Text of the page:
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WGU Graduate Speaker, Christopher Dann, Winter 2013

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WGU Graduate Speaker, Christopher Dann, Winter 2013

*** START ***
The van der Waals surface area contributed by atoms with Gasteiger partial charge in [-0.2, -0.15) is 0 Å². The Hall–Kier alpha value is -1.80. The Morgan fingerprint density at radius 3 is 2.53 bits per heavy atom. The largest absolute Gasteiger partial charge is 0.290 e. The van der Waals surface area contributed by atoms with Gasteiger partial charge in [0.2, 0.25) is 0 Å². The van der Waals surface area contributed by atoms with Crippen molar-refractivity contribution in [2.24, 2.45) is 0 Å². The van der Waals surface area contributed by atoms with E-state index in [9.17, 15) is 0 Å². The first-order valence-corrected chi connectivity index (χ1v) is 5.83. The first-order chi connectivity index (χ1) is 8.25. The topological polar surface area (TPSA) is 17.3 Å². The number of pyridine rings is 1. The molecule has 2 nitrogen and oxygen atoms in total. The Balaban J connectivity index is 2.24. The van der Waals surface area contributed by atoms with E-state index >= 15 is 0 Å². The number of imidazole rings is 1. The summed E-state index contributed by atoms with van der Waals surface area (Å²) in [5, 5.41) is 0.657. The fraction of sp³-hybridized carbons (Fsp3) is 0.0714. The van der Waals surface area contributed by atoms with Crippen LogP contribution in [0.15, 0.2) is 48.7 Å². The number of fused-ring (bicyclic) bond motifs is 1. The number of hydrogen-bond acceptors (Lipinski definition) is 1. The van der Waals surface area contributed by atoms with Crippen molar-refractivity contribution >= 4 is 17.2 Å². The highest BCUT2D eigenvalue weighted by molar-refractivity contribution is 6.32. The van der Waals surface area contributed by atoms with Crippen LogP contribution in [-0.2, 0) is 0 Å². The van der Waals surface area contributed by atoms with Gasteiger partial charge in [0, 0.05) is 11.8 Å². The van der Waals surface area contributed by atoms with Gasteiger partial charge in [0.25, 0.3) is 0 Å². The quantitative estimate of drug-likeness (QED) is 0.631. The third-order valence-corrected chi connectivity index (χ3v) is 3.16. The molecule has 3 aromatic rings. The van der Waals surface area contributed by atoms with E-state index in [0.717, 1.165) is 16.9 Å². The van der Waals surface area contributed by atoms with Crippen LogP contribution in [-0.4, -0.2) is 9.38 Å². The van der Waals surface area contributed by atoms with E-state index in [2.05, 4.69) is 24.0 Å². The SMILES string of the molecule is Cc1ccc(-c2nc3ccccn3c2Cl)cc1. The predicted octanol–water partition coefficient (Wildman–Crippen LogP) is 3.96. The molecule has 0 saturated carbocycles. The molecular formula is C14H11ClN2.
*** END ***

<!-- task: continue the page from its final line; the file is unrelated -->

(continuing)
Western Governors University